Ronald McDonald House achieved the international LEED (Leadership in Energy and Environmental Design) Silver rating, the first LEED rated building in WA and the fifth in Australia.
The design of the building was not only driven by passive solar design, energy efficiency, and its relationship with the environment, but also the human interaction with the building and its natural surroundings. All of the finishes, textures and materials were selected to be low embodied energy, low VOC and FSC certified, and also incorporated an extensive use of timber to connect with nature. The building was designed to provide a view of the outside (trees, sky, landscaping etc) from every occupiable space.
The design also highlights the importance of human interaction with the building, i.e. social sustainability. The ‘Biophilia Hypothesis’ suggests that there is an instinctive bond between humans and nature. Studies have confirmed the positive effect of interaction with nature on the recovery periods of patients and also the emotional welfare of their family who are also affected.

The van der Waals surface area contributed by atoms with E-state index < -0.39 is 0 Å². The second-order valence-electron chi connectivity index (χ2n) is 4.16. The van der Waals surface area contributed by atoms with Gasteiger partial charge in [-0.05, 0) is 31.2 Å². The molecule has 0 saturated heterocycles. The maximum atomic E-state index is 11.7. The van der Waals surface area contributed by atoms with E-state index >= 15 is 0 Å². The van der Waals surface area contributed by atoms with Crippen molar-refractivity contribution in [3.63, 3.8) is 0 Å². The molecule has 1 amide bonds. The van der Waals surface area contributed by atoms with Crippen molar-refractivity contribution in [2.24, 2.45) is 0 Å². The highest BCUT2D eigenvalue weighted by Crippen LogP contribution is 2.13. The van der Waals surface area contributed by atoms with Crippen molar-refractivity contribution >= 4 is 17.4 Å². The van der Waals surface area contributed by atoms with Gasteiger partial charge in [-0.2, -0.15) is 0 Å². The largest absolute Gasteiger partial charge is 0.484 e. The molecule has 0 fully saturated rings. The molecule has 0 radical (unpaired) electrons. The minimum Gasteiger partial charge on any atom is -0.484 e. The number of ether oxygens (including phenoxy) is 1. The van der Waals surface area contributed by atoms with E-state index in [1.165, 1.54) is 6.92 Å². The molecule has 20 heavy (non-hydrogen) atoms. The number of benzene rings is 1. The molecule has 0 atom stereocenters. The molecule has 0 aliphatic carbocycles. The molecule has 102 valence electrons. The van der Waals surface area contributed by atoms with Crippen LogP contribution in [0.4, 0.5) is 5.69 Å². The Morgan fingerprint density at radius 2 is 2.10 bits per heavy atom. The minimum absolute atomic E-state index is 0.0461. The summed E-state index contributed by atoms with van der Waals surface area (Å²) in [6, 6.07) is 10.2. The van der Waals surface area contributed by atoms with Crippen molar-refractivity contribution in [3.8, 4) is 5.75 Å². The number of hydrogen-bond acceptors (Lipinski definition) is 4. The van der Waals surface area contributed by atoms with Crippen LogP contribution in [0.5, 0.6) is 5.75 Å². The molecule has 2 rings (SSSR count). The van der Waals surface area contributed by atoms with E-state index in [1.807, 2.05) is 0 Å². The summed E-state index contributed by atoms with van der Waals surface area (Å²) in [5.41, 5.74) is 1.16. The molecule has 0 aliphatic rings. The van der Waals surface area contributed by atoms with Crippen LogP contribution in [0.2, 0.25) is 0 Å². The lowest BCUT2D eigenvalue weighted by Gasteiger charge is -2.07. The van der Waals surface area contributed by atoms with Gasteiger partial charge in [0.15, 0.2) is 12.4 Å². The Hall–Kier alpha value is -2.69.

To complement the building form, the selection of finishes, textures and materials incorporated an extensive use of timber species, profiles, colours and textures in the palette of materials. Additionally, plywood was used internally because of its ability to be shaped, which enabled the cabinetry and wall features to be created to suit the curvatures of the interior to achieve the design intent of creating ‘soft’ and soothing spaces for the occupants.
Design: Gerry Kho Architects
Photography: Courtesy of Gerry Kho Architects